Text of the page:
Exceptions in (my) LINQ (presentation)

Last night I presented to the Melbourne Patterns & Practices group, thanks to my audience for paying attention, having great input and asking interesting questions. I would like to clarify some things I glossed over in the powerpoint slides, and explain why some of the simple extension methods didn’t execute in the live code demos. I also have posted the pptx file here.

The first thing that I did not give a detailed enough explanation about was the Exception Handling slide where I was using the ‘let’ keyword in a LINQ statement. The question was along the lines of the benefit of the exception handling offered up by making use of let in a LINQ query. To clarify this, the let keyword is used to create a contextual keyword as part of the LINQ query (a Range Variable). This range variable can then be used to create an anonymous type using projection. I incorrectly tied the explanation of let to the point I was trying to make about handling exceptions. The key take-away is that because the query is a deferred execution any exception handling needs to be wrapped around the code that performs the execution. So have the Try {} Catch (E ex) {} surround the processing code not the query definition.

There’s a great post about using ‘Let’ in a LINQ Query by Greg Beech that goes into greater detail. This topic lead to a question about what would happen to processing when an exception did occur.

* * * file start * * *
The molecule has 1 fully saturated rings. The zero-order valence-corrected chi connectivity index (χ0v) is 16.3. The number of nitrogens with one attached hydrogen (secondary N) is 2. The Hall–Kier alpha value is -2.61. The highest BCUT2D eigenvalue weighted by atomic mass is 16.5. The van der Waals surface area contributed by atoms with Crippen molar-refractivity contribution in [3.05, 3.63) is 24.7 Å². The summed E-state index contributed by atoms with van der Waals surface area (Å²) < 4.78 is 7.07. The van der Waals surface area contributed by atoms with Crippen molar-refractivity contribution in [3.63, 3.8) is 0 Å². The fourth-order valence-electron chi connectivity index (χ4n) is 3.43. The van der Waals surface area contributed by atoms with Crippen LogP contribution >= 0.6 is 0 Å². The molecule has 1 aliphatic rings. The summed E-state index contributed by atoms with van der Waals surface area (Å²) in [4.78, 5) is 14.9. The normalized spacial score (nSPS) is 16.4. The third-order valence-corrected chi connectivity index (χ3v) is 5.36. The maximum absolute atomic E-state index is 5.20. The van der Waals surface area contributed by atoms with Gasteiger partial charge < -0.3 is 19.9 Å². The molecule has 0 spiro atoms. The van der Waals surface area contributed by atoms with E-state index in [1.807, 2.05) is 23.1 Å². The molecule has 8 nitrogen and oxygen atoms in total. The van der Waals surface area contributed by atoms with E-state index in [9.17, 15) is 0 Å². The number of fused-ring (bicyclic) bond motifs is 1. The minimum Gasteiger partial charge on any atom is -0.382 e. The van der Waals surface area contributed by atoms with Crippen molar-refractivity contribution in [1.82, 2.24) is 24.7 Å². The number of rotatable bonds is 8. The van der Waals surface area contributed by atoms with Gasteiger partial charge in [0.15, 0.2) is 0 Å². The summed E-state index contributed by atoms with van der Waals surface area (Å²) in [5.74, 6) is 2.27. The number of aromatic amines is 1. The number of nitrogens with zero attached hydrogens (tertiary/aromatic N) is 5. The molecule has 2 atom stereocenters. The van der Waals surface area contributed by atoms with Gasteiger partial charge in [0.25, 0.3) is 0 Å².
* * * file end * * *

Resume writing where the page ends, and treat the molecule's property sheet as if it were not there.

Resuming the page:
Another issue that came up during live code tweaking was making use of certain extensions, in particular .Reverse() didn’t seem to compile. I am unable to recreate the issue quite possible some weird state in Visual Studio 2010 Beta 1, if that was the case then the clean and rebuild was the solution.

But here is the final very simple code that reads a directory and outputs the file names in a reverse order:

var xmlFilesQuery = 
      from fileInfo in 
           System.IO.Directory.GetFiles(@"D:\soExportData\")
      where fileInfo.Contains(".xml")
      select fileInfo;

foreach (var fileName in xmlFilesQuery.Reverse())
{
    Console.WriteLine(fileName);
}

The last clarification point was a scenario where the PLINQ execution of a task compared to it’s LINQ execution offered up a speed up of 2.18 times. Not sure what state the application was in to allow that. I’ll do some investigation and based on how complex the cause was either update here or create a new post.

Greater Than 2x Speed Up (On Dual Core Machine)

Greater Than 2x Speed Up (On Dual Core Machine)

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